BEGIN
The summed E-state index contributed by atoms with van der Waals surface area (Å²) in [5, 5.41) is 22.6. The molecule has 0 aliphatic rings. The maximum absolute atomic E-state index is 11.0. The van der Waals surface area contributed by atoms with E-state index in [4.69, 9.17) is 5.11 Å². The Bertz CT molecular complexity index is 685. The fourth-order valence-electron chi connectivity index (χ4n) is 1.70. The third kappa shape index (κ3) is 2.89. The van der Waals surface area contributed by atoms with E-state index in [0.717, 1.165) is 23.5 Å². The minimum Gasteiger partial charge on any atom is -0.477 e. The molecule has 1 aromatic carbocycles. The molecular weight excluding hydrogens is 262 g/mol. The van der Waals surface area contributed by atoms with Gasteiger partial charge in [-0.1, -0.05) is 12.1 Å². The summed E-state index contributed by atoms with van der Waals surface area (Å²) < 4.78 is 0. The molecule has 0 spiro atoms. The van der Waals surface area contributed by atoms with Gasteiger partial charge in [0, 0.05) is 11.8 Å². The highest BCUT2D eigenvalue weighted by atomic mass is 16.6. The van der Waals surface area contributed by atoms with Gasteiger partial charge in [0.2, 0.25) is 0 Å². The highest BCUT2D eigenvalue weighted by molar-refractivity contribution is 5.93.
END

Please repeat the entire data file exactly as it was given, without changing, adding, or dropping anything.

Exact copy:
The summed E-state index contributed by atoms with van der Waals surface area (Å²) in [5, 5.41) is 22.6. The molecule has 0 aliphatic rings. The maximum absolute atomic E-state index is 11.0. The van der Waals surface area contributed by atoms with E-state index in [4.69, 9.17) is 5.11 Å². The Bertz CT molecular complexity index is 685. The fourth-order valence-electron chi connectivity index (χ4n) is 1.70. The third kappa shape index (κ3) is 2.89. The van der Waals surface area contributed by atoms with E-state index in [0.717, 1.165) is 23.5 Å². The minimum Gasteiger partial charge on any atom is -0.477 e. The molecule has 1 aromatic carbocycles. The molecular weight excluding hydrogens is 262 g/mol. The van der Waals surface area contributed by atoms with Gasteiger partial charge in [-0.1, -0.05) is 12.1 Å². The summed E-state index contributed by atoms with van der Waals surface area (Å²) < 4.78 is 0. The molecule has 0 spiro atoms. The van der Waals surface area contributed by atoms with Gasteiger partial charge in [0, 0.05) is 11.8 Å². The highest BCUT2D eigenvalue weighted by atomic mass is 16.6. The van der Waals surface area contributed by atoms with Gasteiger partial charge in [0.2, 0.25) is 0 Å². The highest BCUT2D eigenvalue weighted by molar-refractivity contribution is 5.93.